Culture and history of Native American peoples of south Texas

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Maestas, Enrique Gilbert-Michael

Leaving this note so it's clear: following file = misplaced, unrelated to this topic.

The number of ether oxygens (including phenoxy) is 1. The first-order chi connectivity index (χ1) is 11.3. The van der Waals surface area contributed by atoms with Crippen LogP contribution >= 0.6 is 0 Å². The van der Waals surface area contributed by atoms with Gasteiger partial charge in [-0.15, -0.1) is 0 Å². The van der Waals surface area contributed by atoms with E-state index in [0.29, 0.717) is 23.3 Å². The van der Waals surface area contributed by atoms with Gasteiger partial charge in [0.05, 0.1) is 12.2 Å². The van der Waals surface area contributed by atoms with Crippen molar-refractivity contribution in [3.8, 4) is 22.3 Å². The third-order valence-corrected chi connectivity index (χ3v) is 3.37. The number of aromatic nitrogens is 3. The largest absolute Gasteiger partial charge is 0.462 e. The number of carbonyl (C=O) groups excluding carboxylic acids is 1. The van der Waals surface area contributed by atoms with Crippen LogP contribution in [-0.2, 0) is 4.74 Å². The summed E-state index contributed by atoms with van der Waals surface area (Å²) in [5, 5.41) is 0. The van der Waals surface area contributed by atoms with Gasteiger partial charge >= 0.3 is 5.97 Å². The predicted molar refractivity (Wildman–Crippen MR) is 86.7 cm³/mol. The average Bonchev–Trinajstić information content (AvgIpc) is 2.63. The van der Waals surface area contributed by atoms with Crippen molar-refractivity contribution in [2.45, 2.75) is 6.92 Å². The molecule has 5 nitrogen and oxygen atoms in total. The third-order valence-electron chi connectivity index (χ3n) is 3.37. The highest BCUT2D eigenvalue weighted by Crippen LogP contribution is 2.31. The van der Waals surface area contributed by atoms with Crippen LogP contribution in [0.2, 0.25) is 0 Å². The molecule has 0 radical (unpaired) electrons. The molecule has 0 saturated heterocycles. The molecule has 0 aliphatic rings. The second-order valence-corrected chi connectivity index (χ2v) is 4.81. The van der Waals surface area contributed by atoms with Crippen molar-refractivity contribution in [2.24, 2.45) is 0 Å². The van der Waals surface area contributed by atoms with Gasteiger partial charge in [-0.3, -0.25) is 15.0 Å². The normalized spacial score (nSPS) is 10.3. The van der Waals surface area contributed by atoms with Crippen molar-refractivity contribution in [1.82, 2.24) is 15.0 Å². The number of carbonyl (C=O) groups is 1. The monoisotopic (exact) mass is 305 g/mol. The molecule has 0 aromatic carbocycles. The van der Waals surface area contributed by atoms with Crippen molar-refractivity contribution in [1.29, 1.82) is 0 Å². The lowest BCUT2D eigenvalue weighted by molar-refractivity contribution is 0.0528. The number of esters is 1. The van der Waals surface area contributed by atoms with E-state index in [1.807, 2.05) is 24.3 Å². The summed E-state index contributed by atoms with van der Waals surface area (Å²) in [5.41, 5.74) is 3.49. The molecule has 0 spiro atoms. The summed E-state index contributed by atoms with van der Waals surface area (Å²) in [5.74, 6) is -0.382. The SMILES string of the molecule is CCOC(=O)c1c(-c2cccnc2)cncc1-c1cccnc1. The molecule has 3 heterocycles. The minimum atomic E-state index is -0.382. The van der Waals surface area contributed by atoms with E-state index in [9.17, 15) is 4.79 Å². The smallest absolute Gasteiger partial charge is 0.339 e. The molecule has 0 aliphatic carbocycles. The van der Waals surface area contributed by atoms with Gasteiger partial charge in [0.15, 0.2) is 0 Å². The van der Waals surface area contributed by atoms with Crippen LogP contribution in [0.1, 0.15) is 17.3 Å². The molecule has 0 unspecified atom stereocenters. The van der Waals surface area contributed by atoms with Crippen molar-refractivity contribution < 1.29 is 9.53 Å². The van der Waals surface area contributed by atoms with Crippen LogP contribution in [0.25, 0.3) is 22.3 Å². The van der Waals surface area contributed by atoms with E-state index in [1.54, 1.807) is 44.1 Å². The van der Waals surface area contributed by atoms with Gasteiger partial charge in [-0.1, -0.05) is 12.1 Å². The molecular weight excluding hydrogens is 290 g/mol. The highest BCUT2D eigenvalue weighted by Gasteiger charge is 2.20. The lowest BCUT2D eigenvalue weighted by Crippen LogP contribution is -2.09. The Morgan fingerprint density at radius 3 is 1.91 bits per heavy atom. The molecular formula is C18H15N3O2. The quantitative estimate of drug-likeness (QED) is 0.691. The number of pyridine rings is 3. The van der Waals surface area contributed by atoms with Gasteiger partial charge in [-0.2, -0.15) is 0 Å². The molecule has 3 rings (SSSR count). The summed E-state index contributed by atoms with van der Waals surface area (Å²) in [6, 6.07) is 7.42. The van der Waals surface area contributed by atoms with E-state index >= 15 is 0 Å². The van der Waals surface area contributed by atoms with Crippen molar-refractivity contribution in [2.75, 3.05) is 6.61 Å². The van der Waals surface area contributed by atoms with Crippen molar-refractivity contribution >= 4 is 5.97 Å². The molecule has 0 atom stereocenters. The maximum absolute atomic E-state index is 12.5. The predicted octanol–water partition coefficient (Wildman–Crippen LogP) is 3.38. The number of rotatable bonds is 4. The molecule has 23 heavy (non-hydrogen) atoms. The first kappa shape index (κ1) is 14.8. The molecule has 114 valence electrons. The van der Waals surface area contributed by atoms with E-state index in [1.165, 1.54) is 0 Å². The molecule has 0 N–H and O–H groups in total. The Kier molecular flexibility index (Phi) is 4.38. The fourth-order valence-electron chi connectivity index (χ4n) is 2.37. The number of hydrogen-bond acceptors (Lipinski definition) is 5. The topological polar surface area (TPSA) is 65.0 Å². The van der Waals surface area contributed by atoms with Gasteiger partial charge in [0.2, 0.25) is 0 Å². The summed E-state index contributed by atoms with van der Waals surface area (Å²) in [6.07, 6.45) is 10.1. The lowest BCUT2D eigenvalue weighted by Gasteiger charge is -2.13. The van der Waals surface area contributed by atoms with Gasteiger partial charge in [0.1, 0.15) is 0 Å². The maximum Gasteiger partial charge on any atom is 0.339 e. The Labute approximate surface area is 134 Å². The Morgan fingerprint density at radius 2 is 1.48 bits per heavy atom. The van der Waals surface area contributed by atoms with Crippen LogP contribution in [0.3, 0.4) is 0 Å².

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This study documents the origins and migrations of the Cuelgahen Nde Lipan Apache of Texas and the survival of Texas Indian culture among Mexican and Mexican American people. The study provided the data for three findings. First, Nde (Apache) buffalo hunters are ancestors of Chief Cuelga de Castro and the Cuelgahen Nde Lipan Apache of Texas are his descendants. Second, Cuelgahen Nde are historically and culturally affiliated with Native American anti-colonial alliances in south Texas and northeastern Mexico that constitute a historical context, through which the Lipan learned a form of ceremonial observance from the Carrizo that became the foundation for the Native American Church and other twentieth century examples of the religious use of peyote. Third, Native American people of South Texas affiliated with Mexican and Mexican American history and culture presently integrate family traditions into Native American purification lodges, dance traditions, and the religious use of peyote. In all, this study documents Native American cultural survival and revitalization among people known as Mexicanos, Mexicans, Chicanos, Mexican Americans, and American Indians by way of a common genealogical, historical, and cultural affiliation with prehistoric, colonial, and modern Mexican and Texas Indians.